Today, the Salt Lake Tribune ran a piece entitled "Some Mormons stocking up amid fears that doomsday could come this month." In a sub headline, the paper states "‘Preppers’ » Citing prophecies, politics and economy, many expect a catastrophe by the end of September."
I could pick this article apart quote by quote, but in the interest of efficiency, I'll trust you'll go read it for yourself (it will take less than a minute to do so).
Just yesterday, I posted a situation report - which is different from a forecast - outlining things I feel a prepared citizenry should monitor in the coming months. I chose not to mention this story (a Mormon friend tipped me off to it last week during my trip to Salt Lake City) in large part because accurately forecasting any sort of cataclysmic event is tough enough. And when part of your forecasting algorithm calls for factoring in such things as religious holidays, astronomical events and numerology, your methodology goes from simply trying to connect dots to injecting subjective factors which have no correlation to the geopolitical and economic events at hand.
Don't get me wrong; I'm a man of Christian faith who believes there will be a day of reckoning at some point. Yet I'm also aware those same scriptures which predict such dire events also tell us that we are incapable of predicting such events ourselves.
More importantly for our purposes - the goal of creating a culture of preparedness - how do you think the following text from the article impacts the non-prepping reader?
Here's how the doomsday scenario plays out: History, some preppers believe, is divided into seven-year periods — like the Hebrew notion of "shemitah" or Sabbath. In 2008, seven years after 9/11, the stock market crashed, a harbinger of a devastating recession. It's been seven years since then, and Wall Street has fluctuated wildly in recent weeks in the wake of China devaluing its currency.
Thus, they believe, starting Sept. 13, the beginning of the Jewish High Holy Days, there will be another, even larger financial crisis, based on the United States' "wickedness." That would launch the "days of tribulation" — as described in the Bible.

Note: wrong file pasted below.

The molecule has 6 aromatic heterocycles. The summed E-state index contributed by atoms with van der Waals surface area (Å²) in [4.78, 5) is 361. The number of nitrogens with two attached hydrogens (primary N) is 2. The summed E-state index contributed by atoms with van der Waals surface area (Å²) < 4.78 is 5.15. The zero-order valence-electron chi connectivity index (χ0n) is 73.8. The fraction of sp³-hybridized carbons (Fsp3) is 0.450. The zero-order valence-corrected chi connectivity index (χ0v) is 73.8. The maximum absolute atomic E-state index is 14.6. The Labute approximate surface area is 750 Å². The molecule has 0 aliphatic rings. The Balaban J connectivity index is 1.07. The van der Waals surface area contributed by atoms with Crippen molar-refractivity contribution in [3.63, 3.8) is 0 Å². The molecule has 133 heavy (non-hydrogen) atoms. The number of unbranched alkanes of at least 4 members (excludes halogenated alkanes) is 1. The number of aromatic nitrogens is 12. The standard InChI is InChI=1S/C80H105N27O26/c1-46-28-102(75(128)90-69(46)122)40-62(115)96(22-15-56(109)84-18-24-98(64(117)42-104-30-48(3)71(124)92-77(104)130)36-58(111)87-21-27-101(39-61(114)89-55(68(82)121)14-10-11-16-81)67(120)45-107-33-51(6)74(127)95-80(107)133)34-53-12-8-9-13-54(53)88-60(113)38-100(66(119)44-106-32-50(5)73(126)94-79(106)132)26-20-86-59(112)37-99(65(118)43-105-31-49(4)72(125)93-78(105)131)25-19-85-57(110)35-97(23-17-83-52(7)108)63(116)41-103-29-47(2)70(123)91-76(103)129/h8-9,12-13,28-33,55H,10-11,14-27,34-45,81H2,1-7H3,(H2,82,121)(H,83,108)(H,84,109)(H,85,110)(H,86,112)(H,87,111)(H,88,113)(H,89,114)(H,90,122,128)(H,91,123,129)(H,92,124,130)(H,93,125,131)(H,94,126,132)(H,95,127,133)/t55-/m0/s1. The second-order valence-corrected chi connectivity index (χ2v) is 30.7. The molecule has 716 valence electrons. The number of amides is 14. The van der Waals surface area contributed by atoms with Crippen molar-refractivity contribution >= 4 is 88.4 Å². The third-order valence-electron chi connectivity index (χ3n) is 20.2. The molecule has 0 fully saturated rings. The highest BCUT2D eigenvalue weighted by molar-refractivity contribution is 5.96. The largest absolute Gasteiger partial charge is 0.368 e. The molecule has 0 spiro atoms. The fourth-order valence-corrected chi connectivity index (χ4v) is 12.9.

They say Sept. 28 will see a full, red or "blood moon" and a major earthquake in or near Utah. Some anticipate an invasion by U.N. troops, technological disruptions and decline, chaos and hysteria.
The Salt Lake Tribune confirms what I wrote in Pivot Points:
[W]hy are those who call themselves “preppers” still viewed as part of a lunatic fringe, portrayed as a group of people who hope and pray they get to use their AR-15 rifles in shoot outs with their neighbors, snacking on freeze dried ice cream sandwiches in between fire fights? Even National Geographic’s television show entitled “Doomsday Preppers” is part of a series the network calls “American Outliers,” implying that those who are preparing for harder times are not in the main stream culture of America. Our government and various nongovernment organizations (NGOs) encourage people to prepare….yet those who do are chastised by many in the main stream media as uneducated and unwashed.
Yeah. I pretty much nailed that call.
And that's the problem with such stories: preppers are always portrayed as people readying themselves for the apocalypse. Again, from Pivot Points:
And even when the mainstream media portrays preppers as being somewhat enlightened, it’s done so in a backhanded compliment, proclaiming that preppers are focused primarily on some sort of doomsday event. The notion that preppers are only concerned about being self-sufficient for the apocalypse serves as a signal to the rest of us: even when we are portrayed as being insightful, it’s only because we are allegedly obsessed about a full bore collapse of society. You will note that those who take steps to prepare for crises are never portrayed as doing so to handle the more common emergencies, such as power outages, wildfires, injuries around the home and severe weather events.
This perception is one of the things we will have to work to overcome if we are to successfully build a culture of preparedness.
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